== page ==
Materials and Methods Top


Recruitment and allocation

The study protocol was approved by the university research and ethics committee (PU/2016/27) and the study was done strictly in accordance with the guidelines of Helsinki declaration, revised 2013. This study was a randomized controlled trial in which efficacy of CES along with conventional physiotherapy is compared with REBT along with conventional physiotherapy. All participants signed informed consent form prior to participating in the study. The study included 18 patients with CS of duration >6 months to 2 years. The included participants were both males and females in the age range of 40–70 years. Participants who scored >10 on Beck Depression Inventory Scale were included in the study. The participants who scored ≤23 on Mini–Mental State Examination scale and who are blind, deaf, not able to speak, and had dementia were excluded from the study. After the demographics, the patients who met the inclusion criteria were allocated into two groups, CES + conventional physiotherapy (Group A) and REBT + conventional physiotherapy (Group B) by block randomization method. There were three blocks, with the matrix design of 6 × 3, where 6 being rows. Each block contained six chits (three chits for each group). The participants were allotted to the group based on the randomly chosen chit. Once the block was allotted, the next row block was opened. Thus, an equal number of participants were assigned to each group over time. Participants were blinded to their treatment allocation using sequentially numbered, opaque-sealed, envelopes. Written informed consent was obtained before commencing the study. The Consolidated Standards of Reporting Trials flow chart describing the blueprint of the study is displayed in [Figure 1].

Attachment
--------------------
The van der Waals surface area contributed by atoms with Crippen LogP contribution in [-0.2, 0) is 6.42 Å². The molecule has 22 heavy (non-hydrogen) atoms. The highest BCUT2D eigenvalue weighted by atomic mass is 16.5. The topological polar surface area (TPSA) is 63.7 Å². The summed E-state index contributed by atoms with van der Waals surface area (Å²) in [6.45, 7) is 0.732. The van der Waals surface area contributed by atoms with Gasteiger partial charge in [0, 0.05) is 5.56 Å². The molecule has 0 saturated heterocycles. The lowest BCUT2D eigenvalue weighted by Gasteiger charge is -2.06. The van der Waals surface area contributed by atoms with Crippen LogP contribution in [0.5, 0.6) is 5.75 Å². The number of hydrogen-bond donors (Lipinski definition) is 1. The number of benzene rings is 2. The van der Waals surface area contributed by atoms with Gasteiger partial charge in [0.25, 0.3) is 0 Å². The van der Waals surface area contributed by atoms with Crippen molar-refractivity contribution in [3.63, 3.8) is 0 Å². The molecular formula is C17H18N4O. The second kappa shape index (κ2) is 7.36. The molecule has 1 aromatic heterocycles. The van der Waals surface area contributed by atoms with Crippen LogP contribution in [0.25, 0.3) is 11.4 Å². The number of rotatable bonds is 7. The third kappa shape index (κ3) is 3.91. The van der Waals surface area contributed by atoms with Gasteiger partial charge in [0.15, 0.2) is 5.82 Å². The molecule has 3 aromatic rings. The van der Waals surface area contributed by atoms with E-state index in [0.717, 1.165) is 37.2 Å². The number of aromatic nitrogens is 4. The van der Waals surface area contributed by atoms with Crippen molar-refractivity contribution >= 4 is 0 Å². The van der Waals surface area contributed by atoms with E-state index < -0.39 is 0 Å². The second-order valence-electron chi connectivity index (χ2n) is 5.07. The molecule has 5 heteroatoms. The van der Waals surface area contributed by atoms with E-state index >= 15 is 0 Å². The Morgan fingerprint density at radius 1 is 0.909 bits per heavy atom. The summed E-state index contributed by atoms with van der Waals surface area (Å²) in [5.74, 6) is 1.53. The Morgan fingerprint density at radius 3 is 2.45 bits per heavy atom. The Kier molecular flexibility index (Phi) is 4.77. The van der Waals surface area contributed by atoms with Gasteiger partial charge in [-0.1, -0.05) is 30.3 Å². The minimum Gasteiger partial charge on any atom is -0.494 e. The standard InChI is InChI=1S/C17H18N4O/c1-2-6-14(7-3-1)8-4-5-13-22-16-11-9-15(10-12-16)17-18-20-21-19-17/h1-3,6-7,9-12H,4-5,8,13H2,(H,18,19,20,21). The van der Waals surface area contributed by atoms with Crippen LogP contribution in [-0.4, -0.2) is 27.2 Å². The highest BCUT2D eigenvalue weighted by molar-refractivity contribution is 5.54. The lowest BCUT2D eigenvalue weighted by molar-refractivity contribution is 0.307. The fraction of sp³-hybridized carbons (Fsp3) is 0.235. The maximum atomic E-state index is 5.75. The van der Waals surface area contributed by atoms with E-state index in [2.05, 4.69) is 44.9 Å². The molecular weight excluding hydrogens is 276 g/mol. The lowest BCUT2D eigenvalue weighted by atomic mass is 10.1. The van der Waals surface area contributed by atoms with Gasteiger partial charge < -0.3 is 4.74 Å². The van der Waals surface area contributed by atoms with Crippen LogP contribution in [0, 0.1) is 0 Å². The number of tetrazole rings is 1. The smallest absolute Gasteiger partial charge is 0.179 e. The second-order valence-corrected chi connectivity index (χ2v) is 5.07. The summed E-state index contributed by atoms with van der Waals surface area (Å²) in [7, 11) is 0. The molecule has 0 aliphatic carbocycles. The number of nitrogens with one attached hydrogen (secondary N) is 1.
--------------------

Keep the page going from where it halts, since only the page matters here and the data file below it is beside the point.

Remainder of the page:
Figure 1: Consolidated Standards of Reporting Trials diagram describing the study flow

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Intervention in Group A